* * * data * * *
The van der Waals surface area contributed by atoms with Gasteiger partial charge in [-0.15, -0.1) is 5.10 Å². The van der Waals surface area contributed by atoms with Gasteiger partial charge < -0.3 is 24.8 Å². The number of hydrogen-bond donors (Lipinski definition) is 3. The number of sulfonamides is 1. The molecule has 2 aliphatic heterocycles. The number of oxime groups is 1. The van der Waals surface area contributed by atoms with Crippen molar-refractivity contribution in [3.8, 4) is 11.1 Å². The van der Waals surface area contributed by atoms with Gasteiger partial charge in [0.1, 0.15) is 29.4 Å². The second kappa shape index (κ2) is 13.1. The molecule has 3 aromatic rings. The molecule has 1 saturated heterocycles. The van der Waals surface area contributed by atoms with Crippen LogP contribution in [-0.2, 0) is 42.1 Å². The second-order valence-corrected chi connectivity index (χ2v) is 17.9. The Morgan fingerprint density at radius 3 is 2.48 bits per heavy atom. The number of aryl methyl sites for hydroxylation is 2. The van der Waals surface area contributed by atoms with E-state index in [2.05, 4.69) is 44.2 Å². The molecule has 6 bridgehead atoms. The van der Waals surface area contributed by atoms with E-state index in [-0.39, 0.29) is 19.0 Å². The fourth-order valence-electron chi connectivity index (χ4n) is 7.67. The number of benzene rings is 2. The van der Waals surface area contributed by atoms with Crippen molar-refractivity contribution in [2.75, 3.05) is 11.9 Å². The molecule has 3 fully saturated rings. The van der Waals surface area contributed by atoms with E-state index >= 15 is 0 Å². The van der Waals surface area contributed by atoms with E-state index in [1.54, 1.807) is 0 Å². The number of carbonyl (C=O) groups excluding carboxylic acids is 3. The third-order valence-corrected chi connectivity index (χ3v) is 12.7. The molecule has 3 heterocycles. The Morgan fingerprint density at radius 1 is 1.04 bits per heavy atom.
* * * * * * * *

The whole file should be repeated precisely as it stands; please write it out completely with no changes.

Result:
The van der Waals surface area contributed by atoms with Gasteiger partial charge in [-0.15, -0.1) is 5.10 Å². The van der Waals surface area contributed by atoms with Gasteiger partial charge < -0.3 is 24.8 Å². The number of hydrogen-bond donors (Lipinski definition) is 3. The number of sulfonamides is 1. The molecule has 2 aliphatic heterocycles. The number of oxime groups is 1. The van der Waals surface area contributed by atoms with Crippen molar-refractivity contribution in [3.8, 4) is 11.1 Å². The van der Waals surface area contributed by atoms with Gasteiger partial charge in [0.1, 0.15) is 29.4 Å². The second kappa shape index (κ2) is 13.1. The molecule has 3 aromatic rings. The molecule has 1 saturated heterocycles. The van der Waals surface area contributed by atoms with Crippen LogP contribution in [-0.2, 0) is 42.1 Å². The second-order valence-corrected chi connectivity index (χ2v) is 17.9. The Morgan fingerprint density at radius 3 is 2.48 bits per heavy atom. The number of aryl methyl sites for hydroxylation is 2. The van der Waals surface area contributed by atoms with E-state index in [2.05, 4.69) is 44.2 Å². The molecule has 6 bridgehead atoms. The van der Waals surface area contributed by atoms with E-state index in [-0.39, 0.29) is 19.0 Å². The fourth-order valence-electron chi connectivity index (χ4n) is 7.67. The number of benzene rings is 2. The van der Waals surface area contributed by atoms with Crippen molar-refractivity contribution in [2.75, 3.05) is 11.9 Å². The molecule has 3 fully saturated rings. The van der Waals surface area contributed by atoms with E-state index >= 15 is 0 Å². The van der Waals surface area contributed by atoms with E-state index in [1.54, 1.807) is 0 Å². The number of carbonyl (C=O) groups excluding carboxylic acids is 3. The third-order valence-corrected chi connectivity index (χ3v) is 12.7. The molecule has 3 heterocycles. The Morgan fingerprint density at radius 1 is 1.04 bits per heavy atom.